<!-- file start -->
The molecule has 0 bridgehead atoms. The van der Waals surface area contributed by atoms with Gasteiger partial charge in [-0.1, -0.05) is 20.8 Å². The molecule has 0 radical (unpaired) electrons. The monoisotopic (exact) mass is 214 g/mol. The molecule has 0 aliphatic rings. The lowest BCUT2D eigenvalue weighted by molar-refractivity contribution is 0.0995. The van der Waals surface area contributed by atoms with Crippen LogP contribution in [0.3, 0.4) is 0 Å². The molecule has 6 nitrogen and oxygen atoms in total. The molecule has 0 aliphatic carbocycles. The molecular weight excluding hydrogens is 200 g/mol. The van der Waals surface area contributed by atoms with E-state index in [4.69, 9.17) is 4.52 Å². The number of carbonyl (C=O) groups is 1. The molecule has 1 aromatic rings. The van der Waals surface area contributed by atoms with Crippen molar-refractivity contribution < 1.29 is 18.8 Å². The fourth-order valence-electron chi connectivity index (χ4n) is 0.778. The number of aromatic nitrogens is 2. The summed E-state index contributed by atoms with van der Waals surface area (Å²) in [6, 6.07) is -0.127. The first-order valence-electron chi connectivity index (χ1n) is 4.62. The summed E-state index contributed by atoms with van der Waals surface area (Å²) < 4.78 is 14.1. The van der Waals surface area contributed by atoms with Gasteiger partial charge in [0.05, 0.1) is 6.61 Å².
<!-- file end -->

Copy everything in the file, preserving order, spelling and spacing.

The molecule has 0 bridgehead atoms. The van der Waals surface area contributed by atoms with Gasteiger partial charge in [-0.1, -0.05) is 20.8 Å². The molecule has 0 radical (unpaired) electrons. The monoisotopic (exact) mass is 214 g/mol. The molecule has 0 aliphatic rings. The lowest BCUT2D eigenvalue weighted by molar-refractivity contribution is 0.0995. The van der Waals surface area contributed by atoms with Crippen LogP contribution in [0.3, 0.4) is 0 Å². The molecule has 6 nitrogen and oxygen atoms in total. The molecule has 0 aliphatic carbocycles. The molecular weight excluding hydrogens is 200 g/mol. The van der Waals surface area contributed by atoms with E-state index in [4.69, 9.17) is 4.52 Å². The number of carbonyl (C=O) groups is 1. The molecule has 1 aromatic rings. The van der Waals surface area contributed by atoms with Crippen molar-refractivity contribution < 1.29 is 18.8 Å². The fourth-order valence-electron chi connectivity index (χ4n) is 0.778. The number of aromatic nitrogens is 2. The summed E-state index contributed by atoms with van der Waals surface area (Å²) in [6, 6.07) is -0.127. The first-order valence-electron chi connectivity index (χ1n) is 4.62. The summed E-state index contributed by atoms with van der Waals surface area (Å²) < 4.78 is 14.1. The van der Waals surface area contributed by atoms with Gasteiger partial charge in [0.05, 0.1) is 6.61 Å².